The Cornell research team presented its research results at the Association for Computing Machinery Conference on Human-Computer Interaction in May in San Jose, CA.

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more on games in this IMS blog:

http://blog.stcloudstate.edu/ims?s=games

more on virtual reality in this blog:

http://blog.stcloudstate.edu/ims?s=virtual+reality

google cast

Google Cast for Education Allows Students, Teachers to Share the Projector

By David Nagel

https://thejournal.com/articles/2016/06/27/google-cast-for-education-allows-students-teachers-to-share-the-projector.aspx

Cast for Education is an app that works on Chrome OS, macOS and Windows. The app is launching in a public beta today and is available as a free download. The difference between Cast and other screen sharing solutions is network-independence.

Google today also launched the full version of its educational virtual reality tool Google Expeditions, along with a new Quiz feature for Google Apps for Education.

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more on screen-sharing opportunities in education:

http://blog.stcloudstate.edu/ims?s=doceri

Google Mapping Your Campus

Google Mapping Your Campus: A Real-World Writing Project Integrating Mobile Technology and Team-Based Learning

A Real-World Writing Project Integrating Mobile Technology and Team-Based Learning

http://douko.weebly.com/google-mapping-my-campus.html

More on Google Maps in this IMS blog:

http://blog.stcloudstate.edu/ims?s=google+maps

BYOD in the library

I recent post from LITA listserv is seeking an input on libraries maintaining BYOD-friendly in some corner in the building:

From: Eng-Ziskin, Susanna M
Sent: Monday, May 23, 2016 4:05 PM
To: ‘lita-l@lists.ala.org’ <lita-l@lists.ala.org>
Subject: Tablet technology & instruction survey

Does your library have an iPad/tablet cart, or a dedicated classroom with mobile devices? Have you been teaching library research sessions using iPads or tablets? We invite you to participate in a study that aims to take a look at how tablets are used in library instruction, and the experiences of those who administer and maintain them.  We’re hoping to learn about the experiences of others who also use mobile devices for instruction, as our own have been mixed.

The survey will take approximately 15-20 minutes to complete and can be accessed using the following link: https://www.surveymonkey.com/r/VGWWM55.

Participation is voluntary and this survey is anonymous. Participants must be at least 18 years of age. If you complete the survey your consent to participate will be assumed. The survey will be available until 7/1/2016.

We thank you for your time and consideration!

Susanna Eng-Ziskin and Jamie Johnson

Susanna Eng-Ziskin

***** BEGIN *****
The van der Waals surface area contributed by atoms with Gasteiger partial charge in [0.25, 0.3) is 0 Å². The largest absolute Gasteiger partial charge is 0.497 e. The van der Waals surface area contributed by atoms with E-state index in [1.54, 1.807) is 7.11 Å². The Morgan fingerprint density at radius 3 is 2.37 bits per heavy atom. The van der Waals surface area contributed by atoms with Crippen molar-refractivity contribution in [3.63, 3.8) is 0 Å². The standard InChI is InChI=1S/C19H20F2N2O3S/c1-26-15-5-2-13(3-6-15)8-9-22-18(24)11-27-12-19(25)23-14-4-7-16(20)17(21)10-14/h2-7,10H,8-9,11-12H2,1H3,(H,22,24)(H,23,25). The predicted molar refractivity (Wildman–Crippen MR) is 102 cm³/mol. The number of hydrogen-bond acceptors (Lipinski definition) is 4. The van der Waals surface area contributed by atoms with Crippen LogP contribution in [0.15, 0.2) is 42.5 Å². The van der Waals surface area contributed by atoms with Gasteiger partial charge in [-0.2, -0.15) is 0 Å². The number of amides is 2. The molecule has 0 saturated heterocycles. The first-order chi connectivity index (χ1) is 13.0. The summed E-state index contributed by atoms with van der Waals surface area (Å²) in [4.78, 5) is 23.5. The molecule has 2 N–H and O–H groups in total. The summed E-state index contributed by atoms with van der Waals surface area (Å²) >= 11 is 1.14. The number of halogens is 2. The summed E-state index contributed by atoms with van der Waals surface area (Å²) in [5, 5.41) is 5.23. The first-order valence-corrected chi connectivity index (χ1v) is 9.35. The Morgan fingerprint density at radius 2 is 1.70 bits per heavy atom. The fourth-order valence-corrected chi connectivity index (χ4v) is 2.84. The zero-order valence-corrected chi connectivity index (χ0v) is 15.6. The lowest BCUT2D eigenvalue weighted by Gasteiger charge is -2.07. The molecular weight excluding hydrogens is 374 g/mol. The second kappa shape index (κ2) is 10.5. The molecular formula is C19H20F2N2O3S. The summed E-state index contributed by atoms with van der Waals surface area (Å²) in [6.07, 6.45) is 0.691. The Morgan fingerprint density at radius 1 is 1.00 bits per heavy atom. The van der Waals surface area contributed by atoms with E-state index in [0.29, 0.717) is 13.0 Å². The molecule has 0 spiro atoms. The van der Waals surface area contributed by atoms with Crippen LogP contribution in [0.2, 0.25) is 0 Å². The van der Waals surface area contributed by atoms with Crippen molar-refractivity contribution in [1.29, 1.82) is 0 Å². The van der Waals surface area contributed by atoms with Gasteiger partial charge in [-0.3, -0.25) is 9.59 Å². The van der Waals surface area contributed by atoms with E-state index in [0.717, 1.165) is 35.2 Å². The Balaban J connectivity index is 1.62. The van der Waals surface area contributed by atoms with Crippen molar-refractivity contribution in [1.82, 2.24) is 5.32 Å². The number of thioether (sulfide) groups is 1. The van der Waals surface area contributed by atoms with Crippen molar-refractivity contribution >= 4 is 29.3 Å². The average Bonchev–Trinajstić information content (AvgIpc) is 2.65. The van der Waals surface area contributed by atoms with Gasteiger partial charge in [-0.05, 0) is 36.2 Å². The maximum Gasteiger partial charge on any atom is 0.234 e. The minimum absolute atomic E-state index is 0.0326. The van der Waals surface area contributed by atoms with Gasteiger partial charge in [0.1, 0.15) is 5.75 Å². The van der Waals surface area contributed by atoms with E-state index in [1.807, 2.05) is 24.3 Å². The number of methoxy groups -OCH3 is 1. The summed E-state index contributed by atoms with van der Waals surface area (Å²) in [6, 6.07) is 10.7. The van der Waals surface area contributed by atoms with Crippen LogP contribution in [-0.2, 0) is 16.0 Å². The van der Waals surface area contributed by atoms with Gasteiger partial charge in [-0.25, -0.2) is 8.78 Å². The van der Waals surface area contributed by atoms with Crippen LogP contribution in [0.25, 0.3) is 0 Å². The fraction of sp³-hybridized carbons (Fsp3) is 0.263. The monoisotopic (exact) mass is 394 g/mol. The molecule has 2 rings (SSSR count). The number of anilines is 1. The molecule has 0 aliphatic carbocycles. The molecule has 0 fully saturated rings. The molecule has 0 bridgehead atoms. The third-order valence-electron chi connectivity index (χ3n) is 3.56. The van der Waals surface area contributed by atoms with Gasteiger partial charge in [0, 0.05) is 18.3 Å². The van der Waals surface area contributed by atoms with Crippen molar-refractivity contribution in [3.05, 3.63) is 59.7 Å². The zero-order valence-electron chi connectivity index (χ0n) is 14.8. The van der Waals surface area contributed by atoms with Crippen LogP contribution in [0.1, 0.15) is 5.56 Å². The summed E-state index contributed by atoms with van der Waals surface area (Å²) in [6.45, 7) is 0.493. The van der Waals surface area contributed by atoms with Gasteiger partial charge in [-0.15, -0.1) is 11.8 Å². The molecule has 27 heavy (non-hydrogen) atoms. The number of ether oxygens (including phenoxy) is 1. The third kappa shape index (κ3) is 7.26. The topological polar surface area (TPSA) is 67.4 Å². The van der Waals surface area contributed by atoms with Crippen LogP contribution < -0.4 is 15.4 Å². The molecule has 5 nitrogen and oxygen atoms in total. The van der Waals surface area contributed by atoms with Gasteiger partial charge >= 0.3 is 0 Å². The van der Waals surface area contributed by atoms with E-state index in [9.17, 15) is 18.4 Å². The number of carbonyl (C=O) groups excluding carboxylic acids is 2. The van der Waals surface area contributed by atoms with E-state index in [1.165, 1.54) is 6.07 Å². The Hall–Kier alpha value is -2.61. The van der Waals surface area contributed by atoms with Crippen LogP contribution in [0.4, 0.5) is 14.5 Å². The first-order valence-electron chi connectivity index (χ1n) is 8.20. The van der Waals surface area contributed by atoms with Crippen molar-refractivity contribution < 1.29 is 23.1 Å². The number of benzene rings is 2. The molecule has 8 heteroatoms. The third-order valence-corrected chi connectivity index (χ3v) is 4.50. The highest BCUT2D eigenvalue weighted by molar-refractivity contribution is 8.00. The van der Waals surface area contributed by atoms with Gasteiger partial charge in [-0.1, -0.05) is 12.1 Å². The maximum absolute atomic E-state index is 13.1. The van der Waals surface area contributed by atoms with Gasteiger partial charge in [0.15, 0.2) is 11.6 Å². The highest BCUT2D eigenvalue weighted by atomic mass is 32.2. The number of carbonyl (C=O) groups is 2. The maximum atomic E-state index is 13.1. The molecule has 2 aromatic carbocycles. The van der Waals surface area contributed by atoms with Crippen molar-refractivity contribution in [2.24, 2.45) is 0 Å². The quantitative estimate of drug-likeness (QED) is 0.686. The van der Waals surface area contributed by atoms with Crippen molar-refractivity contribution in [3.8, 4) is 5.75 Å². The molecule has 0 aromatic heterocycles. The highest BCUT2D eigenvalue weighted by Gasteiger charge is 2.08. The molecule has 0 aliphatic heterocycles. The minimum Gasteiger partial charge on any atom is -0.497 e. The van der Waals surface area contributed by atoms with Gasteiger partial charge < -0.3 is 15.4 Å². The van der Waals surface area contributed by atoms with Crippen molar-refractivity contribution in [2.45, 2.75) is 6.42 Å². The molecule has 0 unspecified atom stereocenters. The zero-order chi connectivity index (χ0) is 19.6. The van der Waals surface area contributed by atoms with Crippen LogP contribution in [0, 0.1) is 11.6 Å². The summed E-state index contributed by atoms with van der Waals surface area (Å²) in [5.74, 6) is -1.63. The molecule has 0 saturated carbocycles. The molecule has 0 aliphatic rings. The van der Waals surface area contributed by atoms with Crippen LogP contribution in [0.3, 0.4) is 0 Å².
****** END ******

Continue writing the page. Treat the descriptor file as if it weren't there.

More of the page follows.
Acting Chair,  Reference, Instruction & Outreach Services Department—California State University, Northridge Oviatt Libraryc 18111 Nordhoff Street, Northridge, CA 91330-8370, Phone: 818-677-4679, http://library.csun.edu, susanna.eng@csun.edu

Last year, MC 218 was supposed to be remodeled. My suggestion to bring MC 218 to the modern standards of a library, as per LITA’s survey, was completely ignored as reported to SCSU library director:

MC218 remodel

cultural differences

Chinese, Americans Truly See Differently, Study Says

John Roach for National Geographic NewsAugust 22, 2005

http://news.nationalgeographic.com/news/2005/08/0822_050822_chinese.html

Richard Nisbett, a psychologist at the University of Michigan in Ann Arbor.

Westerners and Easterners see the world differently

http://www.newscientist.com/article.ns?id=dn7882

peer review in class

Frame Your Feedback: Making Peer Review Work in Class

By:

June 6th, 2016

Frame Your Feedback: Making Peer Review Work in Class

Instruct students to include a brief memo of guidance with the work they would like others to review. The memo includes two components: a context paragraph and a list of questions.

Recommendations for Revitalizing the Student Peer Review Process

  1. Have a candid discussion about students’ experiences with peer review.
  2. Emphasize the broad range of peer review.
  3. Make students accountable for accurate, useful feedback.
  4. Model these practices in your feedback to students.
  5. Require students to write memos when they ask for your feedback.
  6. Every professional needs feedback to succeed in their work. These skills can set the foundation for how to ask for, receive, and provide useful feedback.

References

Simmons, J. (May 2003). Responders are taught, not born. Journal of Adolescent and Adult Literacy 46(8), 684–693.

VanDeWeghe, R. (September 2004). “Awesome, dude!”: Responding helpfully to peer writing. English Journal 94(1), 95–99.